The valve array 40 creates an overall demand for liquid based on (1) the vehicle's rate of travel, and (2) the number of functioning nozzle arrays (i.e. the number of functioning nozzles). For example, if the vehicle 12 is driving at 15 mph, the valve array is creating three times the demand for liquid than it would create if it were only operating at 5 mph. Also, if the sprayer system 10 is operating with three functioning nozzle arrays (and each nozzle array includes the same number of nozzles), then the valve array 40 is creating three times the demand for liquid than it would create if it were only operating with one nozzle array. Because the valve array's demand for liquid depends on the vehicle's rate of travel and the number of functioning nozzle arrays, the controller 36 must be programmed to accurately know both of these variables in order to be able to calculate the irrigation subsystem's demand for liquid. Only then can the controller 36 accurately control the supply of liquid to the valve array by adjusting valve 32a, and by measuring the flow rate through the flow meter 38.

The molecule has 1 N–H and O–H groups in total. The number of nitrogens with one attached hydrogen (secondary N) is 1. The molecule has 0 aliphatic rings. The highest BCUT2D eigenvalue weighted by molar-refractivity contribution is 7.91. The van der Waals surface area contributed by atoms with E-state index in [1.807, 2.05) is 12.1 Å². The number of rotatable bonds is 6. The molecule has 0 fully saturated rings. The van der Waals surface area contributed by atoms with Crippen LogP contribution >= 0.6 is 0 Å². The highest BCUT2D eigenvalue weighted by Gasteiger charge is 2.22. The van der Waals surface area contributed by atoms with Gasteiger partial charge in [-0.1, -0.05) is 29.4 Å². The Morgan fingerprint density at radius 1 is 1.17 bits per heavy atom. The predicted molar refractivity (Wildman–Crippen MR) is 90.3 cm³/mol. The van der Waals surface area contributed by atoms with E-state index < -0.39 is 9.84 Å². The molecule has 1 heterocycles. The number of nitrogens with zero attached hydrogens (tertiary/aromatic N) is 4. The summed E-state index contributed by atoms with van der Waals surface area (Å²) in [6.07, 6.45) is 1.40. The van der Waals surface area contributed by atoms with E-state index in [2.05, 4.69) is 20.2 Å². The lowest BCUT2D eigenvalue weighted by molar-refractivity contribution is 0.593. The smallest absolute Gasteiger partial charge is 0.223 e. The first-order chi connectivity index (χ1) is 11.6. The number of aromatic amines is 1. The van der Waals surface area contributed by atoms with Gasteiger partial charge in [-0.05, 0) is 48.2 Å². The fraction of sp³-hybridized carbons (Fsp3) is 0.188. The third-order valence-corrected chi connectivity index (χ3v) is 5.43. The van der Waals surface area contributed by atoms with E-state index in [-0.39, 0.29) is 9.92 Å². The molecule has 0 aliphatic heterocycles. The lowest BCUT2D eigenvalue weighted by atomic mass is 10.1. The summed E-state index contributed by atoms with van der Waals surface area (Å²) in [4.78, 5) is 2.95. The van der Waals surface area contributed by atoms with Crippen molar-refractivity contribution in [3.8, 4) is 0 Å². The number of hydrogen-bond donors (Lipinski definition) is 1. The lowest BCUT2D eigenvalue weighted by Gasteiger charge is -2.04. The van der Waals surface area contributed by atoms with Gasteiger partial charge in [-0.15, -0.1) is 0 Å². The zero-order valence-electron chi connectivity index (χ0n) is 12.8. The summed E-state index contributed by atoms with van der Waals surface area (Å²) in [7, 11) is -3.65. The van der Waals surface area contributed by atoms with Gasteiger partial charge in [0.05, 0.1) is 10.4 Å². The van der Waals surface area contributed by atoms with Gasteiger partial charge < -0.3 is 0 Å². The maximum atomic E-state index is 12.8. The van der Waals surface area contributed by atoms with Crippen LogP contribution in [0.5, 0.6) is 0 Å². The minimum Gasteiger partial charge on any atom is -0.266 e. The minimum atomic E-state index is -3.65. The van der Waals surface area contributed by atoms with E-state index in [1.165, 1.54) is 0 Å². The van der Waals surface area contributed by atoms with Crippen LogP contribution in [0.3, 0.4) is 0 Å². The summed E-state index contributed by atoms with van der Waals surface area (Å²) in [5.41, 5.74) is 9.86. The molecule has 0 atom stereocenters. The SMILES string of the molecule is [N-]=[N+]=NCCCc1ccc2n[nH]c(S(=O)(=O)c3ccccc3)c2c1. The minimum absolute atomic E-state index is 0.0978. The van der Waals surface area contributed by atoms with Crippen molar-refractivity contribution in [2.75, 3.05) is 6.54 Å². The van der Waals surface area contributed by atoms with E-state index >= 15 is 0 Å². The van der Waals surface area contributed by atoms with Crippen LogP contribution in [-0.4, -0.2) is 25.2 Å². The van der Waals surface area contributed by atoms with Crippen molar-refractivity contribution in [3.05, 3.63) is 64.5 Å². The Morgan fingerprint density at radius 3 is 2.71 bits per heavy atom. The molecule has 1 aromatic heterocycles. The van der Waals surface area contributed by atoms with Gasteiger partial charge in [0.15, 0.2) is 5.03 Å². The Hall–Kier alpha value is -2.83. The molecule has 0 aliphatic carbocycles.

The controller 36 enables the system to accurately deliver a specified amount of liquid to a specified area of land. Specifically, a user enters the amount of liquid they would like to deliver per unit area into the controller. The controller is then configured to: (1) calculate the demand for liquid created by the valve array 40; (2) measure the flow rate of liquid through the flow meter 38; (3) determine whether an accurate amount of liquid is being supplied to the valve array based on the demand; (4) if necessary, adjust valve 32a to cause more or less liquid to be diverted through the liquid delivery system 34; and (5) repeat the process.